USITC Begins Second Of Its Two Investigations On The Effect Of Intellectual Property Rights Infringement In China On U.S. Economy And Jobs
Related Topics: Government Agencies International Trade
May 25, 2010
News Release 10-055
Inv. No. 332-519
Contact: Peg O'Laughlin, 202-205-1819
The U.S. International Trade Commission (USITC) has launched the second of two investigations into the effect on the U.S. economy and U.S. jobs of intellectual property rights (IPR) infringement in China.
The investigation, China: Effects of Intellectual Property Infringement and Indigenous Innovation Policies on the U.S. Economy, is the second report requested by the Committee on Finance, U.S. Senate, in a letter received on April 20, 2010.
In its letter requesting the investigations, the Committee stated: "Despite widespread evidence of the harm to U.S. industries, authors, and artists resulting from IPR infringement in China, the U.S. Government has not conducted a comprehensive economic analysis of the effect of China's ineffective IPR protection and enforcement on the U.S. economy and U.S. jobs." As requested, the USITC will deliver two reports to the Committee. The first investigation, China: Intellectual Property Infringement, Indigenous Innovation Policies, and Frameworks for Measuring the Effects on the U.S. Economy, was instituted on May 5, 2010.
In the second investigation, the USITC, an independent, nonpartisan, factfinding federal agency, will describe the size and scope of reported IPR infringement in China; provide a quantitative analysis of the effects of reported IPR infringement in China on the U.S. economy and U.S. jobs; and discuss actual, potential, and reported effects of China's indigenous innovation policies on the U.S. economy and U.S. jobs, and quantify these effects to the extent feasible. The second report will build upon the qualitative findings described in the first report. The USITC expects to deliver the second report to the Committee by May 2, 2011.
The USITC will hold a public hearing in connection with the two reports at 9:30 a.m. on June 15, 2010. Requests to appear at the hearing should be filed no later than 5:15 p.m. on June 1, 2010, with the Secretary, U.S. International Trade Commission, 500 E Street SW, Washington, DC 20436. For further information, call 202-205-2000.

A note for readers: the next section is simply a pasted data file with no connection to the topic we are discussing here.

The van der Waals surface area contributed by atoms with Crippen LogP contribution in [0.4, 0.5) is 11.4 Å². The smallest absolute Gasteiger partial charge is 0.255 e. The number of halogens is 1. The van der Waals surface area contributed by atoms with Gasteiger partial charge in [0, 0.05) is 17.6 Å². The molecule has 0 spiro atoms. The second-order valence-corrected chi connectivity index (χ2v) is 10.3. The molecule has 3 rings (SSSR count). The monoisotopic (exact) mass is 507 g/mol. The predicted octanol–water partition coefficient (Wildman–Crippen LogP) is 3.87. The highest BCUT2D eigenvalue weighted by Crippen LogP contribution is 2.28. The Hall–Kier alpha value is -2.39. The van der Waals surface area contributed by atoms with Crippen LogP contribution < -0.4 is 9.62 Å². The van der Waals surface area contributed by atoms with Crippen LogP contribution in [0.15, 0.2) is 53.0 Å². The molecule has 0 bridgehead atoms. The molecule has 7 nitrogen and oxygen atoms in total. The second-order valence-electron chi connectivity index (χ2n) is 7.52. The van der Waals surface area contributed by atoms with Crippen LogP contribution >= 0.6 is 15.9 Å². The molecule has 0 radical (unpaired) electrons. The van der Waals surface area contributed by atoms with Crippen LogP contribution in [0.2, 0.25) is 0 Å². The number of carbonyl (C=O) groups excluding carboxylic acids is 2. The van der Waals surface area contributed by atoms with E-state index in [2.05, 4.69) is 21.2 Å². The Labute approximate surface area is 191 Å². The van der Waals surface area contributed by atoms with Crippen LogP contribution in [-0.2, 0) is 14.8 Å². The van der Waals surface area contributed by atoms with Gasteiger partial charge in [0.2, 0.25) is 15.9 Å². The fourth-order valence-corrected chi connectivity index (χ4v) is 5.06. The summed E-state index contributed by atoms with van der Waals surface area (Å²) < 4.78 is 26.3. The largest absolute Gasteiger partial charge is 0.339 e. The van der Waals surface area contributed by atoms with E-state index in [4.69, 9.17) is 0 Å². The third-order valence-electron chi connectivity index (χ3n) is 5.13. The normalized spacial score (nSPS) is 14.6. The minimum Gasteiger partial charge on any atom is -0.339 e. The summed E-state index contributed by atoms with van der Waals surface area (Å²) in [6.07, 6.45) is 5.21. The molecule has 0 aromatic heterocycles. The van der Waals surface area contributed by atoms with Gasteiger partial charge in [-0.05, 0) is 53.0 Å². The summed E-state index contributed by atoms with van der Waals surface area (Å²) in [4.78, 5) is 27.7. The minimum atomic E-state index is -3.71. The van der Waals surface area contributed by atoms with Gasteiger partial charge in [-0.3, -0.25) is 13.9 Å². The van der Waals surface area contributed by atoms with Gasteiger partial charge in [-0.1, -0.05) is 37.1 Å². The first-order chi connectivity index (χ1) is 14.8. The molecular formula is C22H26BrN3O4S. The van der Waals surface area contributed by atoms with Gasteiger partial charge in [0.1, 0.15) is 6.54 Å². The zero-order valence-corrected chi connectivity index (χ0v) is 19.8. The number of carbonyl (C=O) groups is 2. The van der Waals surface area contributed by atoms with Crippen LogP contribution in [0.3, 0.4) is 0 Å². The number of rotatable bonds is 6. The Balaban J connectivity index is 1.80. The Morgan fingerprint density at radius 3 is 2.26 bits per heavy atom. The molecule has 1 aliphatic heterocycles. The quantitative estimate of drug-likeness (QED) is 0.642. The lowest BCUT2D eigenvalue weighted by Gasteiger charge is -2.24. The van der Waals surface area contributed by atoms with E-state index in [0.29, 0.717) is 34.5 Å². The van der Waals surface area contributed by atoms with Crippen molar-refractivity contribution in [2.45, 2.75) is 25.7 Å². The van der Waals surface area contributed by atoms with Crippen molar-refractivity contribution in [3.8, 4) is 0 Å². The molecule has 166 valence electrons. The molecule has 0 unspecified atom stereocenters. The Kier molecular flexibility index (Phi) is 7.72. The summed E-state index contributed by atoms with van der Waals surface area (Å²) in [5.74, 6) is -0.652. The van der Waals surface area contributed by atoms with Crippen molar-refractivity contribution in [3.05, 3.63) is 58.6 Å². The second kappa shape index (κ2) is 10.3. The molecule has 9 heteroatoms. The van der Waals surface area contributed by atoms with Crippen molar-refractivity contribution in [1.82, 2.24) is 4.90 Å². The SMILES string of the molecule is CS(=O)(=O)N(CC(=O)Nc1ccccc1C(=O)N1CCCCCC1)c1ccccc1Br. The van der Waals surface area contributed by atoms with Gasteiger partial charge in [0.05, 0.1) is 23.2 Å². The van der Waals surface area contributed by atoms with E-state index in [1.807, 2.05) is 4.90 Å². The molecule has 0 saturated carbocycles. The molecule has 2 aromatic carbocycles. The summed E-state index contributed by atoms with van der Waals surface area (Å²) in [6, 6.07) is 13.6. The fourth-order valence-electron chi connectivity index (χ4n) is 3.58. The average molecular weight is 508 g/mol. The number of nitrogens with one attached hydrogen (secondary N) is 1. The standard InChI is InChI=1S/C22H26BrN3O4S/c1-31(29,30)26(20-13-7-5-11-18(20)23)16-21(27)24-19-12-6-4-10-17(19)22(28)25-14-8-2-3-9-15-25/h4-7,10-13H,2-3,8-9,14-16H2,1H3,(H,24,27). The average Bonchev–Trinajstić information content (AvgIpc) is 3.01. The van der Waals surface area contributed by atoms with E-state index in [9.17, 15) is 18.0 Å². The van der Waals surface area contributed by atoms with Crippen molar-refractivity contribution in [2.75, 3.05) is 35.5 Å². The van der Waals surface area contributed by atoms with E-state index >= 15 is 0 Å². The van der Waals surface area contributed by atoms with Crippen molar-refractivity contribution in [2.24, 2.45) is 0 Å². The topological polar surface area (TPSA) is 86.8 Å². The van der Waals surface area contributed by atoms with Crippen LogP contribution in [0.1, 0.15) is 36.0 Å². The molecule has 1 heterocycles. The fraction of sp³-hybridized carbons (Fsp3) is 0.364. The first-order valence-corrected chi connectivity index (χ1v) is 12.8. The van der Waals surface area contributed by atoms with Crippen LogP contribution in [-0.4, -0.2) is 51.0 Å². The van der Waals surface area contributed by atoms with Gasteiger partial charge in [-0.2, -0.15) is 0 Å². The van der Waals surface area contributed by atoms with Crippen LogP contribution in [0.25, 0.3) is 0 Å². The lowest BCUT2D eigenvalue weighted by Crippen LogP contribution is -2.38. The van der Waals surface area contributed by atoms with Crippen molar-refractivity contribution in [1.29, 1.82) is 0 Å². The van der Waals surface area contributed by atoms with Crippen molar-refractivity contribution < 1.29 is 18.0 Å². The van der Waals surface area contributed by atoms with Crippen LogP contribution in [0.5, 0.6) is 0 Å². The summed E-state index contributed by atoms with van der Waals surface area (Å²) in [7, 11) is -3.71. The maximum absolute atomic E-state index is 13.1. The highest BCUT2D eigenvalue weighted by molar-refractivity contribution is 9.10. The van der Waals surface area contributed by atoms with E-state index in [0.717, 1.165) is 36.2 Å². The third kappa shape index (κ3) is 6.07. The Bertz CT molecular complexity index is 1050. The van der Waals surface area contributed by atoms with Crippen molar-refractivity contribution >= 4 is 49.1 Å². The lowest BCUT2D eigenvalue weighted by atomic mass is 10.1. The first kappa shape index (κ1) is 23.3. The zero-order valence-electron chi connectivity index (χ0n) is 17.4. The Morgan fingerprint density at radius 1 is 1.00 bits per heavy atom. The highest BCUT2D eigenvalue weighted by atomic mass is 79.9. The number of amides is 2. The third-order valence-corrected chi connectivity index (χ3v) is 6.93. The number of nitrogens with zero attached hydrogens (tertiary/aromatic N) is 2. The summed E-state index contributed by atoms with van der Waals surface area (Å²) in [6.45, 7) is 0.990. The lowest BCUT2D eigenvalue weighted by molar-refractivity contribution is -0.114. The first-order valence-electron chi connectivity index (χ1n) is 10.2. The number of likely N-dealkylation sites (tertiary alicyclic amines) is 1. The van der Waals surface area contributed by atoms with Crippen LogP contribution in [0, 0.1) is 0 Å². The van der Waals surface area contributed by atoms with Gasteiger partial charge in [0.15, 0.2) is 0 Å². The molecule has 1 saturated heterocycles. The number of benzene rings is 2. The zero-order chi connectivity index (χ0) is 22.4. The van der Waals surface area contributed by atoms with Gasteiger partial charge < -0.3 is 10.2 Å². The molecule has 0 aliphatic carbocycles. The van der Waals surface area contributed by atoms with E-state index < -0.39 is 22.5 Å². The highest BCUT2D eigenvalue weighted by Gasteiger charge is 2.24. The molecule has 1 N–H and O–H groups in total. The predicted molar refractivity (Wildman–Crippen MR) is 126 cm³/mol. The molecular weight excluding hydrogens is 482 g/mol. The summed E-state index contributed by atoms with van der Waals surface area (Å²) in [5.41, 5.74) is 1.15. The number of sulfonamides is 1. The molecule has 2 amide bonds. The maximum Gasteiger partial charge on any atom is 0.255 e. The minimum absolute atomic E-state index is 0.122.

The USITC also welcomes written submissions for the record. Written submissions (one original and 14 copies) should be addressed to the Secretary of the Commission at the above address and should be submitted at the earliest practical date, but no later than 5:15 p.m. on November 16, 2010. All written submissions, except for confidential business information, will be available for public inspection.
Further information on the scope of the investigation and appropriate submissions is available in the USITC's notice of investigation, dated May 25, 2010, which can be obtained from the USITC Internet site (www.usitc.gov) or by contacting the Office of the Secretary at 202-205-2000.
USITC general factfinding investigations, such as this one, cover matters related to tariffs or trade and are generally conducted at the request of the U.S. Trade Representative, the House Committee on Ways and Means, or the Senate Committee on Finance. The resulting reports convey the Commission's objective findings and independent analyses on the subject investigated. The Commission makes no recommendations on policy or other matters in its general factfinding reports. Upon completion of each investigation, the USITC submits its findings and analyses to the requester. General factfinding investigations reports are subsequently released to the public, unless they are classified by the requester for national security reasons.For more information, visit http://www.usitc.gov/press_room/news_release/2010/er0525hh1.htm
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